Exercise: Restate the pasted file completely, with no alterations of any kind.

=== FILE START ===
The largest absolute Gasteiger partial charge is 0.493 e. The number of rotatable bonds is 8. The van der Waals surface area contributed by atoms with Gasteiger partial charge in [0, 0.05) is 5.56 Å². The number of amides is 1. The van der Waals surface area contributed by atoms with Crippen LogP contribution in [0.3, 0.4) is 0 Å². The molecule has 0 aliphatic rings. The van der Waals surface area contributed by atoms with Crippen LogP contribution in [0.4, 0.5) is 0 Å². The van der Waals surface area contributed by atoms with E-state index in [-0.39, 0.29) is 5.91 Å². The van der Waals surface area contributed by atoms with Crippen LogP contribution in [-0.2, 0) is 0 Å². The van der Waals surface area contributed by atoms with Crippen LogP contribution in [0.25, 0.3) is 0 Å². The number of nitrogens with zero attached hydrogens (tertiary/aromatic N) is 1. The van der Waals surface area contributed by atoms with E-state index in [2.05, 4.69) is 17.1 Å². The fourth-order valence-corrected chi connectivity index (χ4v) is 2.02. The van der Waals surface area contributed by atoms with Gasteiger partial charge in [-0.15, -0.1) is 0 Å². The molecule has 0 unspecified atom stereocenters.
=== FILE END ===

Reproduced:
The largest absolute Gasteiger partial charge is 0.493 e. The number of rotatable bonds is 8. The van der Waals surface area contributed by atoms with Gasteiger partial charge in [0, 0.05) is 5.56 Å². The number of amides is 1. The van der Waals surface area contributed by atoms with Crippen LogP contribution in [0.3, 0.4) is 0 Å². The molecule has 0 aliphatic rings. The van der Waals surface area contributed by atoms with Crippen LogP contribution in [0.4, 0.5) is 0 Å². The van der Waals surface area contributed by atoms with E-state index in [-0.39, 0.29) is 5.91 Å². The van der Waals surface area contributed by atoms with Crippen LogP contribution in [-0.2, 0) is 0 Å². The van der Waals surface area contributed by atoms with Crippen LogP contribution in [0.25, 0.3) is 0 Å². The number of nitrogens with zero attached hydrogens (tertiary/aromatic N) is 1. The van der Waals surface area contributed by atoms with E-state index in [2.05, 4.69) is 17.1 Å². The fourth-order valence-corrected chi connectivity index (χ4v) is 2.02. The van der Waals surface area contributed by atoms with Gasteiger partial charge in [-0.15, -0.1) is 0 Å². The molecule has 0 unspecified atom stereocenters.